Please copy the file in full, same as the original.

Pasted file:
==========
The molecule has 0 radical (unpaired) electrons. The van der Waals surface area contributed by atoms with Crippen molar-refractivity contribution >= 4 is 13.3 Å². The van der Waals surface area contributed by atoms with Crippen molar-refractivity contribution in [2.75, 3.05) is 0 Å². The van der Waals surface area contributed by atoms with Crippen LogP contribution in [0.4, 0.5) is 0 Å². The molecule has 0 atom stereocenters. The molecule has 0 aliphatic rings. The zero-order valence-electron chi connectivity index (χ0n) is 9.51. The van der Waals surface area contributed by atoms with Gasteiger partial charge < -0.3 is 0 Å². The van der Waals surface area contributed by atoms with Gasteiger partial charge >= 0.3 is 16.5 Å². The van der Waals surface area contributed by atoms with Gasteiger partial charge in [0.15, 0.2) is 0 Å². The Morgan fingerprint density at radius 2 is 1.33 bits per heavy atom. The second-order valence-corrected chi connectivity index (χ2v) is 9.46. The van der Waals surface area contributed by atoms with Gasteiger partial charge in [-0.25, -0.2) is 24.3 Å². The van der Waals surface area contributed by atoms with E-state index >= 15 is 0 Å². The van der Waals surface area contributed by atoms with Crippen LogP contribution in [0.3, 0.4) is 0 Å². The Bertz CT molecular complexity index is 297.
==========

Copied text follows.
The molecule has 0 radical (unpaired) electrons. The van der Waals surface area contributed by atoms with Crippen molar-refractivity contribution >= 4 is 13.3 Å². The van der Waals surface area contributed by atoms with Crippen molar-refractivity contribution in [2.75, 3.05) is 0 Å². The van der Waals surface area contributed by atoms with Crippen LogP contribution in [0.4, 0.5) is 0 Å². The molecule has 0 atom stereocenters. The molecule has 0 aliphatic rings. The zero-order valence-electron chi connectivity index (χ0n) is 9.51. The van der Waals surface area contributed by atoms with Gasteiger partial charge < -0.3 is 0 Å². The van der Waals surface area contributed by atoms with Gasteiger partial charge >= 0.3 is 16.5 Å². The van der Waals surface area contributed by atoms with Gasteiger partial charge in [0.15, 0.2) is 0 Å². The Morgan fingerprint density at radius 2 is 1.33 bits per heavy atom. The second-order valence-corrected chi connectivity index (χ2v) is 9.46. The van der Waals surface area contributed by atoms with Gasteiger partial charge in [-0.25, -0.2) is 24.3 Å². The van der Waals surface area contributed by atoms with E-state index >= 15 is 0 Å². The van der Waals surface area contributed by atoms with Crippen LogP contribution in [0.3, 0.4) is 0 Å². The Bertz CT molecular complexity index is 297.